Secretome of atrial epicardial adipose tissue facilitates reentrant arrhythmias by myocardial remodeling

Auriane C. Ernault, Arie O. Verkerk, Jason D. Bayer, Kedar Aras, Pablo Montañés-Agudo, Rajiv A. Mohan, Marieke Veldkamp, Mathilde R. Rivaud, Rosan de Winter, Makiri Kawasaki, Shirley C. M. van Amersfoorth, Eva R. Meulendijks, Antoine H. G. Driessen, Igor R. Efimov, Joris R. de Groot, Ruben Coronel

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Background: Epicardial adipose tissue (EAT) accumulation is associated with cardiac arrhythmias. The effect of EAT secretome (EATs) on cardiac electrophysiology remains largely unknown. Objective: The purpose of this study was to investigate the arrhythmogenicity of EATs and its underlying molecular and electrophysiological mechanisms. Methods: We collected atrial EAT and subcutaneous adipose tissue (SAT) from 30 patients with atrial fibrillation (AF), and EAT from 3 donors without AF. The secretome was collected after a 24-hour incubation of the adipose tissue explants. We cultured neonatal rat ventricular myocytes (NRVMs) with EATs, subcutaneous adipose tissue secretome (SATs), and cardiomyocytes conditioned medium (CCM) for 72 hours. We implemented the electrophysiological changes observed after EATs incubation into a model of human left atrium and tested arrhythmia inducibility. Results: Incubation of NRVMs with EATs decreased expression of the potassium channel subunit Kcnj2 by 26% and correspondingly reduced the inward rectifier K+ current IK1 by 35% compared to incubation with CCM, resulting in a depolarized resting membrane of cardiomyocytes. EATs decreased expression of connexin43 (29% mRNA, 46% protein) in comparison to CCM. Cells incubated with SATs showed no significant differences in Kcnj2 or Gja1 expression in comparison to CCM, and their resting potential was not depolarized. Cardiomyocytes incubated with EATs showed reduced conduction velocity and increased conduction heterogeneity compared to SATs and CCM. Computer modeling of human left atrium revealed that the electrophysiological changes induced by EATs promote sustained reentrant arrhythmias if EAT partially covers the myocardium. Conclusion: EAT slows conduction, depolarizes the resting potential, alters electrical cell–cell coupling, and facilitates reentrant arrhythmias.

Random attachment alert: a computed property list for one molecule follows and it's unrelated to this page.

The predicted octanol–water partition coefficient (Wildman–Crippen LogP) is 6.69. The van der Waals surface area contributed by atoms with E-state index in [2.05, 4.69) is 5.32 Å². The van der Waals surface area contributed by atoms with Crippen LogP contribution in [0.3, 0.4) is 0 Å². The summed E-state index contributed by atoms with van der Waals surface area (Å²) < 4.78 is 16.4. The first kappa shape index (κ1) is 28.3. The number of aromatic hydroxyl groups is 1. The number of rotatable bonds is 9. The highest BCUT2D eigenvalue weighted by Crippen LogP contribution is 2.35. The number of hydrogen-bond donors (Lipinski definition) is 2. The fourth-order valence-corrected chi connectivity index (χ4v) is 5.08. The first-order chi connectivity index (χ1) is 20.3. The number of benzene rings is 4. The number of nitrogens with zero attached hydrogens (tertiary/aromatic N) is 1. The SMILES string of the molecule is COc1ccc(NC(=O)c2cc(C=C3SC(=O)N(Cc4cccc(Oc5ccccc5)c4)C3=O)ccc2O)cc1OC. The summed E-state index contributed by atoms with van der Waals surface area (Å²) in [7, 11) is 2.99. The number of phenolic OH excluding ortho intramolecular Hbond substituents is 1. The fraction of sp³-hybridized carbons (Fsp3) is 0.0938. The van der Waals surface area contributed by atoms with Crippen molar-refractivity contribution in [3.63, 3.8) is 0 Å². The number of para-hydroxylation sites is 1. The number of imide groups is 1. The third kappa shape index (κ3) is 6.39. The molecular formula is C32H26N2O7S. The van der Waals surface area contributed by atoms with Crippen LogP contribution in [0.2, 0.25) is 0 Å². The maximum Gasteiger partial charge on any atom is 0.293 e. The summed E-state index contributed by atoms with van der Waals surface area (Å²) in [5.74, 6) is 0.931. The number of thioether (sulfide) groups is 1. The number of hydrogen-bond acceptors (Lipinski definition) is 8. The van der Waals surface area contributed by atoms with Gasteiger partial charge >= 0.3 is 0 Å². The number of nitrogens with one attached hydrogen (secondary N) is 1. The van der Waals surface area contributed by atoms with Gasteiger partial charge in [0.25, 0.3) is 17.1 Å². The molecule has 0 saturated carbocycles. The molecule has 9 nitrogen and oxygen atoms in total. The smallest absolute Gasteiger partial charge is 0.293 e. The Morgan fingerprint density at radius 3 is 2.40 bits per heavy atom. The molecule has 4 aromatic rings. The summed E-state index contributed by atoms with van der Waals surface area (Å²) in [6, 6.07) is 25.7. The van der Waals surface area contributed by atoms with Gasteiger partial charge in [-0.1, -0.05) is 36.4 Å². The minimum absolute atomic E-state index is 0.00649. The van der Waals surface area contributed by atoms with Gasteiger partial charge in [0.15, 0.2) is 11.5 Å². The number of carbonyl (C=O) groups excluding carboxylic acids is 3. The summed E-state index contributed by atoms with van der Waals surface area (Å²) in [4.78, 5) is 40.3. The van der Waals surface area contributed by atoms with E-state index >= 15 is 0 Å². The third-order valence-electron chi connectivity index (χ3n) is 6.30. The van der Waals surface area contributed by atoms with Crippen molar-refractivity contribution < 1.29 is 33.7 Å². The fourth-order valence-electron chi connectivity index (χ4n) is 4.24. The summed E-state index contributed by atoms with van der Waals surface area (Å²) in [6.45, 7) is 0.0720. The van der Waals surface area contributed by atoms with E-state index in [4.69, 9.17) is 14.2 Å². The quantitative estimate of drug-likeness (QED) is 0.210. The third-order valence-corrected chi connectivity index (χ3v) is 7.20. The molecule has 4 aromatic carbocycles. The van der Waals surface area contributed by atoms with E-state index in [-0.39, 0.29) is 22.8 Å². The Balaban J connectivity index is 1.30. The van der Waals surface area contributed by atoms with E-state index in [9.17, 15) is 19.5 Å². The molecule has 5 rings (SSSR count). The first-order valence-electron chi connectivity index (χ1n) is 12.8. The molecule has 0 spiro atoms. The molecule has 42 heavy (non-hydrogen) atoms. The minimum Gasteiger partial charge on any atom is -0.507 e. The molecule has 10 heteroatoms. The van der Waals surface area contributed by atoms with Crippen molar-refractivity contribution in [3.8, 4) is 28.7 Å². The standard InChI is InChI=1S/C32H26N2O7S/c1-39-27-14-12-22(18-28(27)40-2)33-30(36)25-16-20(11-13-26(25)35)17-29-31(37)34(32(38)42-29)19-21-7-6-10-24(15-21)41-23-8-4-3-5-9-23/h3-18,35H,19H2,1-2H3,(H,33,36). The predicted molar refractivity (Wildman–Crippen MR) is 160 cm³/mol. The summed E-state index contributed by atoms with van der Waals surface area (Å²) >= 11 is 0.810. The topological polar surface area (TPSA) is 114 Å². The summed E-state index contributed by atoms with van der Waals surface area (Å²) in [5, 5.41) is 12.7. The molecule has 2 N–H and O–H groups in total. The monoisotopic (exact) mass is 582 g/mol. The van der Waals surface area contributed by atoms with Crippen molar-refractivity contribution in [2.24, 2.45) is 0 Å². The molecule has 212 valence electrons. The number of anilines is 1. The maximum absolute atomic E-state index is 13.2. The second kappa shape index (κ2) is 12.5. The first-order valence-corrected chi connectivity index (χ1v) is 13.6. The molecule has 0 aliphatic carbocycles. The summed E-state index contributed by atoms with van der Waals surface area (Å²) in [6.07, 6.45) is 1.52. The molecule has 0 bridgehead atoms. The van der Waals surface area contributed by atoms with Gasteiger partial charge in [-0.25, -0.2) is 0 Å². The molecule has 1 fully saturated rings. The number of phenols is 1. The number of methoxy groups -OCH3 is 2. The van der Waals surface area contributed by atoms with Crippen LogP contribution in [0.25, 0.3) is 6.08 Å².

Original languageEnglish
Pages (from-to)1461-1470
Number of pages10
JournalHeart Rhythm
Issue number9
Early online date2022
Publication statusPublished - Sept 2022


  • Arrhythmias
  • Atrial fibrillation
  • Epicardial adipose tissue
  • Ion channels
  • Obesity

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